Smoking increases an individual’s risk of developing tuberculosis (TB) – and makes the infection worse – because it causes vital immune cells to become clogged up, slowing their movement and impeding their ability to fight infection, according to new research published in the journal Cell.
TB is an infectious disease caused by Mycobacterium tuberculosis that primarily infects the lungs, but can also infect other organs. It is transmitted from person to person through the air. The disease can cause breathlessness, wasting, and eventual death. While treatments do exist, the drug regimen is one of the longest for any curable disease: a patient will typically need to take medication for six months.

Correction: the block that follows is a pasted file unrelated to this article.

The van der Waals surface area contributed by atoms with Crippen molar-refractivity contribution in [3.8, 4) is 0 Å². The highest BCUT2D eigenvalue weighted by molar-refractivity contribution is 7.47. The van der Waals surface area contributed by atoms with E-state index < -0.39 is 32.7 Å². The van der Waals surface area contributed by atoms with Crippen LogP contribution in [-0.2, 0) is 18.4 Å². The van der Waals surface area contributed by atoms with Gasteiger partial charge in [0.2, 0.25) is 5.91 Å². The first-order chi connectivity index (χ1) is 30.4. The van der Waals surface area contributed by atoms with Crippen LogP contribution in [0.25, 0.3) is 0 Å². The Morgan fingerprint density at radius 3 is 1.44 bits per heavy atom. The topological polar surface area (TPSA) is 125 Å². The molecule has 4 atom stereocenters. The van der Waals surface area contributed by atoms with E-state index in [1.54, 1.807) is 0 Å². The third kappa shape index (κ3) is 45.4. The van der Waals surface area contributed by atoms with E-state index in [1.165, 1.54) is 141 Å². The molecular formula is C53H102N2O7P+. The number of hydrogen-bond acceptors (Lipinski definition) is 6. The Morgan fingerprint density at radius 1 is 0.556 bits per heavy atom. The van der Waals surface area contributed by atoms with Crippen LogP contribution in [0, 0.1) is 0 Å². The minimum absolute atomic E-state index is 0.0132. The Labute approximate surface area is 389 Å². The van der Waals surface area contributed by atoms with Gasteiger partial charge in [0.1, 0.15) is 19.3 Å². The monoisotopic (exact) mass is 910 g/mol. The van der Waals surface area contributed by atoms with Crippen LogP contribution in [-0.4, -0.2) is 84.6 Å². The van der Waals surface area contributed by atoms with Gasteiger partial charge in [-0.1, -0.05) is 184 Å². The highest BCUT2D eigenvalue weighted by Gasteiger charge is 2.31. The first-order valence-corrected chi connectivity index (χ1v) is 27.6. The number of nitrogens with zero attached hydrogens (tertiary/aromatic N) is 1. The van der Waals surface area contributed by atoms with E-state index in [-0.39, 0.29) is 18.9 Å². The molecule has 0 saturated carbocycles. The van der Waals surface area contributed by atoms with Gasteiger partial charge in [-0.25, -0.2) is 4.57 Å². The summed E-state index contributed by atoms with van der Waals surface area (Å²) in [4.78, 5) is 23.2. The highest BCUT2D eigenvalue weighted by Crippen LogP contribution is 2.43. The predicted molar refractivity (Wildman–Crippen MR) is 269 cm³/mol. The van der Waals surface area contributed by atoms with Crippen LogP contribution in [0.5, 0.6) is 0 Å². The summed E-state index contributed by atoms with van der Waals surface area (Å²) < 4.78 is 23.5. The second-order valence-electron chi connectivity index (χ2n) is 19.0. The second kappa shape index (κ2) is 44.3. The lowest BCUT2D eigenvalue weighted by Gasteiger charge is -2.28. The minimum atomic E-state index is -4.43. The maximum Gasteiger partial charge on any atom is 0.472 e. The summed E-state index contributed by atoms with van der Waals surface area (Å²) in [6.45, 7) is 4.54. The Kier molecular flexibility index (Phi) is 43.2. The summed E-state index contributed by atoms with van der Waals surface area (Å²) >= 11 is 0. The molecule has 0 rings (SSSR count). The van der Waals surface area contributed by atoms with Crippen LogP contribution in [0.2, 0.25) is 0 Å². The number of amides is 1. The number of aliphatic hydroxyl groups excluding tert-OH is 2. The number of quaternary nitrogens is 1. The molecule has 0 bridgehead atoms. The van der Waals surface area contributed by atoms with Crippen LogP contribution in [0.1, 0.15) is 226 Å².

For people exposed to TB, the biggest risk factor for infection is exposure to smoke, including active and passive cigarette smoking and smoke from burning fuels. This risk is even greater than co-infection with HIV. However, until now it has not been clear why smoke should increase this risk.
When TB enters the body, the first line of defence it encounters is a specialist immune cell known as a macrophage (Greek for ‘big eater’). This cell engulfs the bacterium and tries to break it down. In many cases, the macrophage is successful and kills the bacterium, preventing TB infection, but in some cases TB manages not just to avoid destruction, but to use macrophages as ‘taxi cabs’ and get deep into the host, spreading the infection. TB’s next step is to cause infected macrophages to form tightly-organised clusters known as tubercles, or granulomas. Once again here, the macrophages and bacteria fight a battle – if the macrophages lose, the bacteria use their advantage to spread from cell to cell within this structure.
Macrophage image. Left: normal macrophages (green) Right: dysfunctional macrophages whose lysosomes (red) are clogged with cell debris
Image Credit: Steven Levitte/Lalita Ramakrishnan